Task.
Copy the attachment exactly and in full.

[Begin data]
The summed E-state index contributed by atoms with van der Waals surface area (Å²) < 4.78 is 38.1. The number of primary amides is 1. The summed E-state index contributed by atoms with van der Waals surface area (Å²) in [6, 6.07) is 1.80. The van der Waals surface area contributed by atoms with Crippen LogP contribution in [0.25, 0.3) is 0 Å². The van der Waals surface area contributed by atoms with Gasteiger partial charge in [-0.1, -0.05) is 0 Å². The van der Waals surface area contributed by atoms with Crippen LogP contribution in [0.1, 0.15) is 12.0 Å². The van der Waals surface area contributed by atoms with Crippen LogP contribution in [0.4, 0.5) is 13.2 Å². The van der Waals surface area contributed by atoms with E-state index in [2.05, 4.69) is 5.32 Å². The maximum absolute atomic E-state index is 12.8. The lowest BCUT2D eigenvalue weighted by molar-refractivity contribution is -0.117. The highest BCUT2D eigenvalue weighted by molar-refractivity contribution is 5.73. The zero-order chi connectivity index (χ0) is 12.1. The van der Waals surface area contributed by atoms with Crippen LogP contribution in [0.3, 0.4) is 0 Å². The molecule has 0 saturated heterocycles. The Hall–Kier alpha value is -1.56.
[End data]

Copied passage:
The summed E-state index contributed by atoms with van der Waals surface area (Å²) < 4.78 is 38.1. The number of primary amides is 1. The summed E-state index contributed by atoms with van der Waals surface area (Å²) in [6, 6.07) is 1.80. The van der Waals surface area contributed by atoms with Crippen LogP contribution in [0.25, 0.3) is 0 Å². The van der Waals surface area contributed by atoms with Gasteiger partial charge in [-0.1, -0.05) is 0 Å². The van der Waals surface area contributed by atoms with Crippen LogP contribution in [0.1, 0.15) is 12.0 Å². The van der Waals surface area contributed by atoms with Crippen LogP contribution in [0.4, 0.5) is 13.2 Å². The van der Waals surface area contributed by atoms with E-state index in [2.05, 4.69) is 5.32 Å². The maximum absolute atomic E-state index is 12.8. The lowest BCUT2D eigenvalue weighted by molar-refractivity contribution is -0.117. The highest BCUT2D eigenvalue weighted by molar-refractivity contribution is 5.73. The zero-order chi connectivity index (χ0) is 12.1. The van der Waals surface area contributed by atoms with Crippen LogP contribution in [0.3, 0.4) is 0 Å². The molecule has 0 saturated heterocycles. The Hall–Kier alpha value is -1.56.